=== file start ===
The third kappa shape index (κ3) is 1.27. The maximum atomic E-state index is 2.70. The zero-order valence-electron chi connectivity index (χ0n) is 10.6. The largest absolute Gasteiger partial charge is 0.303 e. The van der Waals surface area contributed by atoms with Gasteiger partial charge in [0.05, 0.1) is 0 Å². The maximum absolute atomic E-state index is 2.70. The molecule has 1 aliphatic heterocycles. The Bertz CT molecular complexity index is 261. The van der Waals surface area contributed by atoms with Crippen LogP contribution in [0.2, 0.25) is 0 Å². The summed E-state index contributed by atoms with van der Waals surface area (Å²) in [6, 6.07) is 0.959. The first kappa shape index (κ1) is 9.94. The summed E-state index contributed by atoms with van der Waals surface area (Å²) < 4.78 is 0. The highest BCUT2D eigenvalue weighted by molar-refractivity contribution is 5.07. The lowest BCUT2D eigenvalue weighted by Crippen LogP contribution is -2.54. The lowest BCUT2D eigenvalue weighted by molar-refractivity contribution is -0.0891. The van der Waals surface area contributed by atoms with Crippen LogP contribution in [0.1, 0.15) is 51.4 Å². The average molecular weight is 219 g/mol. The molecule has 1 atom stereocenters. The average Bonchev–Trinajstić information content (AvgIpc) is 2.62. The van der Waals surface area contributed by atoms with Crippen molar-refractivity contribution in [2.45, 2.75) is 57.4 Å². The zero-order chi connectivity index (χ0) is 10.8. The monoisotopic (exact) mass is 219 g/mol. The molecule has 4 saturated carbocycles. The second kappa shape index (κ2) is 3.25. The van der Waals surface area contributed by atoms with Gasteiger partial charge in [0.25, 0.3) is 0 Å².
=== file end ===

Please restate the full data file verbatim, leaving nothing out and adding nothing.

The third kappa shape index (κ3) is 1.27. The maximum atomic E-state index is 2.70. The zero-order valence-electron chi connectivity index (χ0n) is 10.6. The largest absolute Gasteiger partial charge is 0.303 e. The van der Waals surface area contributed by atoms with Gasteiger partial charge in [0.05, 0.1) is 0 Å². The maximum absolute atomic E-state index is 2.70. The molecule has 1 aliphatic heterocycles. The Bertz CT molecular complexity index is 261. The van der Waals surface area contributed by atoms with Crippen LogP contribution in [0.2, 0.25) is 0 Å². The summed E-state index contributed by atoms with van der Waals surface area (Å²) in [6, 6.07) is 0.959. The first kappa shape index (κ1) is 9.94. The summed E-state index contributed by atoms with van der Waals surface area (Å²) < 4.78 is 0. The highest BCUT2D eigenvalue weighted by molar-refractivity contribution is 5.07. The lowest BCUT2D eigenvalue weighted by Crippen LogP contribution is -2.54. The lowest BCUT2D eigenvalue weighted by molar-refractivity contribution is -0.0891. The van der Waals surface area contributed by atoms with Crippen LogP contribution in [0.1, 0.15) is 51.4 Å². The average molecular weight is 219 g/mol. The molecule has 1 atom stereocenters. The average Bonchev–Trinajstić information content (AvgIpc) is 2.62. The van der Waals surface area contributed by atoms with Crippen molar-refractivity contribution in [2.45, 2.75) is 57.4 Å². The zero-order chi connectivity index (χ0) is 10.8. The monoisotopic (exact) mass is 219 g/mol. The molecule has 4 saturated carbocycles. The second kappa shape index (κ2) is 3.25. The van der Waals surface area contributed by atoms with Gasteiger partial charge in [0.25, 0.3) is 0 Å².